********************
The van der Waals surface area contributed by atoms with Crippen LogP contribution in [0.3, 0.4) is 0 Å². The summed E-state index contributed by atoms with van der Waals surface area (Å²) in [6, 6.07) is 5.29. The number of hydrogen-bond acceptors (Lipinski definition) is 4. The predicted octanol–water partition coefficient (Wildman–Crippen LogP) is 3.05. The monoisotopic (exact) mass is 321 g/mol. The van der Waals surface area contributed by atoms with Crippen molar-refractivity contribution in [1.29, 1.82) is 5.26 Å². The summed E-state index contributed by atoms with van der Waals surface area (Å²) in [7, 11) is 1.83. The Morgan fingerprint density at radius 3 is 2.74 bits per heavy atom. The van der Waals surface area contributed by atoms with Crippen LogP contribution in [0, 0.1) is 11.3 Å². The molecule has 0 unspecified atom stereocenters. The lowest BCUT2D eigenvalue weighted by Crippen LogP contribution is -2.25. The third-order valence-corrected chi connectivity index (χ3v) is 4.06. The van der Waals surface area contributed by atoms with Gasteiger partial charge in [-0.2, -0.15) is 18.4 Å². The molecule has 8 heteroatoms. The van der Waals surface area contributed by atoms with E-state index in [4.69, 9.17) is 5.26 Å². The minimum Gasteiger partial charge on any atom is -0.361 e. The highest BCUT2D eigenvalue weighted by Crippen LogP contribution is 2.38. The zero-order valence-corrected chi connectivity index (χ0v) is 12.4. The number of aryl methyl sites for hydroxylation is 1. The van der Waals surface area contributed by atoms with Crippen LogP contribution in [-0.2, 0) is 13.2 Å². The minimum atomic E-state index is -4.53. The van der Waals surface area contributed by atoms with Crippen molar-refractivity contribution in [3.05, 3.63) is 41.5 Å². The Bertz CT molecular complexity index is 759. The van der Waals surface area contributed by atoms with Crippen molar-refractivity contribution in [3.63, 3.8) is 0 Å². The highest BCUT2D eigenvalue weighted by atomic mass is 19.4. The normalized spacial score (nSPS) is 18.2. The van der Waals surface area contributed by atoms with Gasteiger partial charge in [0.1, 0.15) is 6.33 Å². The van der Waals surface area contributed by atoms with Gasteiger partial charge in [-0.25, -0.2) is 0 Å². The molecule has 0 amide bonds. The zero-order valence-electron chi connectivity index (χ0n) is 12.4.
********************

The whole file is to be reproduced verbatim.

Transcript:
The van der Waals surface area contributed by atoms with Crippen LogP contribution in [0.3, 0.4) is 0 Å². The summed E-state index contributed by atoms with van der Waals surface area (Å²) in [6, 6.07) is 5.29. The number of hydrogen-bond acceptors (Lipinski definition) is 4. The predicted octanol–water partition coefficient (Wildman–Crippen LogP) is 3.05. The monoisotopic (exact) mass is 321 g/mol. The van der Waals surface area contributed by atoms with Crippen molar-refractivity contribution in [1.29, 1.82) is 5.26 Å². The summed E-state index contributed by atoms with van der Waals surface area (Å²) in [7, 11) is 1.83. The Morgan fingerprint density at radius 3 is 2.74 bits per heavy atom. The van der Waals surface area contributed by atoms with Crippen LogP contribution in [0, 0.1) is 11.3 Å². The molecule has 0 unspecified atom stereocenters. The lowest BCUT2D eigenvalue weighted by Crippen LogP contribution is -2.25. The third-order valence-corrected chi connectivity index (χ3v) is 4.06. The van der Waals surface area contributed by atoms with Gasteiger partial charge in [-0.2, -0.15) is 18.4 Å². The molecule has 8 heteroatoms. The van der Waals surface area contributed by atoms with E-state index in [4.69, 9.17) is 5.26 Å². The minimum Gasteiger partial charge on any atom is -0.361 e. The highest BCUT2D eigenvalue weighted by Crippen LogP contribution is 2.38. The zero-order valence-corrected chi connectivity index (χ0v) is 12.4. The number of aryl methyl sites for hydroxylation is 1. The van der Waals surface area contributed by atoms with Crippen LogP contribution in [-0.2, 0) is 13.2 Å². The minimum atomic E-state index is -4.53. The van der Waals surface area contributed by atoms with Crippen molar-refractivity contribution in [3.05, 3.63) is 41.5 Å². The Bertz CT molecular complexity index is 759. The van der Waals surface area contributed by atoms with Crippen molar-refractivity contribution in [3.63, 3.8) is 0 Å². The highest BCUT2D eigenvalue weighted by atomic mass is 19.4. The normalized spacial score (nSPS) is 18.2. The van der Waals surface area contributed by atoms with Gasteiger partial charge in [0.1, 0.15) is 6.33 Å². The van der Waals surface area contributed by atoms with Gasteiger partial charge in [-0.25, -0.2) is 0 Å². The molecule has 0 amide bonds. The zero-order valence-electron chi connectivity index (χ0n) is 12.4.